Further than that, there is only secondhand journalism, bolstered by clichés and histrionics. Robbins is honest enough to acknowledge reportage from four named journalists, but not enough so to declare them, in effect, co-authors. There is nothing in Embedded that an enterprising high-school student who had ingested enough news reports, and perused enough comic strips, could not have concocted just as well.
The title refers to a bunch of foreign correspondents embedded into the soldiery, and therefore drilled by a sadistic officer who, however, loves musical comedy and mentions David Merrick. (How three-dimensional can a character get?) Oh, yes, more inventiveness: The character closely modeled on Jessica Lynch is called Private Ryan, as an hommage to you-know-whom. The play is not so much taken from the headlines as taking headlines for drama. There is preaching to the converted that even the converted will find too preachy. Robbins, who also directed, may labor under the delusion that his play is Brechtian; if it is, then so is “Little Orphan Annie.”
Frozen, by the British play-wright Bryony Lavery, is the third play about a pedophile we’ve gotten in rapid succession. However, this pedophile, Ralph, preys on girls, not boys, and also kills his victims. Despite these additional twists, the play has better claims on a moratorium than on production. The author alleges that Frozen is about forgiveness, that, as the American academic Agnetha, researching her thesis on serial killers in England, declares, “the difference between a crime of evil and a crime of illness is [that] between a sin and a symptom.” But I see more revenge than forgiveness in the play; if there is forgiveness, it stems from Agnetha, the outsider, and not Nancy, the mother of 10-year-old Rhona, who has been ravished and slain. Anyhow, understanding does not equal forgiveness, and the person who lets his lethal sickness loose on society rather than seeking help is as sinful as anyone.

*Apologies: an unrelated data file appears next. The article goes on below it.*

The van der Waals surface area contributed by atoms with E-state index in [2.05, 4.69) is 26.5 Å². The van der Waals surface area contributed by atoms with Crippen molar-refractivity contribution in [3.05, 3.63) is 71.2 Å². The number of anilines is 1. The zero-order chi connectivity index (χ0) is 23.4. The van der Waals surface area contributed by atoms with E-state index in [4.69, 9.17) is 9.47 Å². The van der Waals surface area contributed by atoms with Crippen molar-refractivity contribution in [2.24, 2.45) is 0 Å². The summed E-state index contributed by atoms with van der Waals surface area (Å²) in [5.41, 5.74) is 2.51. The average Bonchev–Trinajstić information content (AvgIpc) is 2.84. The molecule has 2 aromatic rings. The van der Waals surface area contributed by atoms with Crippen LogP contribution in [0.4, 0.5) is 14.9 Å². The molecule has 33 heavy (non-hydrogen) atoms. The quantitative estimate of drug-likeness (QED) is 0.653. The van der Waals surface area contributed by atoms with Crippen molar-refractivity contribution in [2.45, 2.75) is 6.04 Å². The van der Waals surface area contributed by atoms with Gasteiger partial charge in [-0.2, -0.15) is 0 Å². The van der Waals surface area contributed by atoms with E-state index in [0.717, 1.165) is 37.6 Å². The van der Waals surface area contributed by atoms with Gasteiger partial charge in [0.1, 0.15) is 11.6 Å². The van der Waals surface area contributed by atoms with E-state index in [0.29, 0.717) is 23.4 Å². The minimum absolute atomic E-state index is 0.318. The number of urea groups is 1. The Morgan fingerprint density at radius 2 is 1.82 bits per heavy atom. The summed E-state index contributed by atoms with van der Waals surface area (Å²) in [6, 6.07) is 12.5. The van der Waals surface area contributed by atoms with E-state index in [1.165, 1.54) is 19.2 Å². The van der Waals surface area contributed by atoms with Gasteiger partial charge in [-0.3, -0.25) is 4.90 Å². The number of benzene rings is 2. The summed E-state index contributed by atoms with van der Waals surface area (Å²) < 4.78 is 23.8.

I believed less and less in the play as it became more and more twisty. Even an adultery subplot, dragged in from left field, struck me as contrived and manipulative. And the metaphor of freezing, extending from “the Arctic frozen sea that is the criminal mind” to Agnetha’s being Icelandic-American, and, beyond that, to the scenery and sound effects, smells strongly of a forced conceit. So too does the antifreeze of the final stage direction: “The sun breaks through, birds twitter, music plays,” which the savvy director, Doug Hughes, pretty much ignores. He has, though, inserted a kiss that I thoroughly disbelieve, but then, why not, given that such crucial scenes as Nancy’s visit to Ralph in jail, with its fatal consequences, are well past the credible?
What Frozen has, however, is first-rate acting. Swoosie Kurtz (Nancy), Brian F. O’Byrne (Ralph), and, in the least well-written part, Laila Robins (Agnetha) could not be better, and if superb performances are enough for you, so is this play, which, by the way, is written in verse—as is also Charles Mee’s Wintertime. I am not sure whether such delusion of grandeur is a sin or a symptom, but, either way, it is not to be encouraged.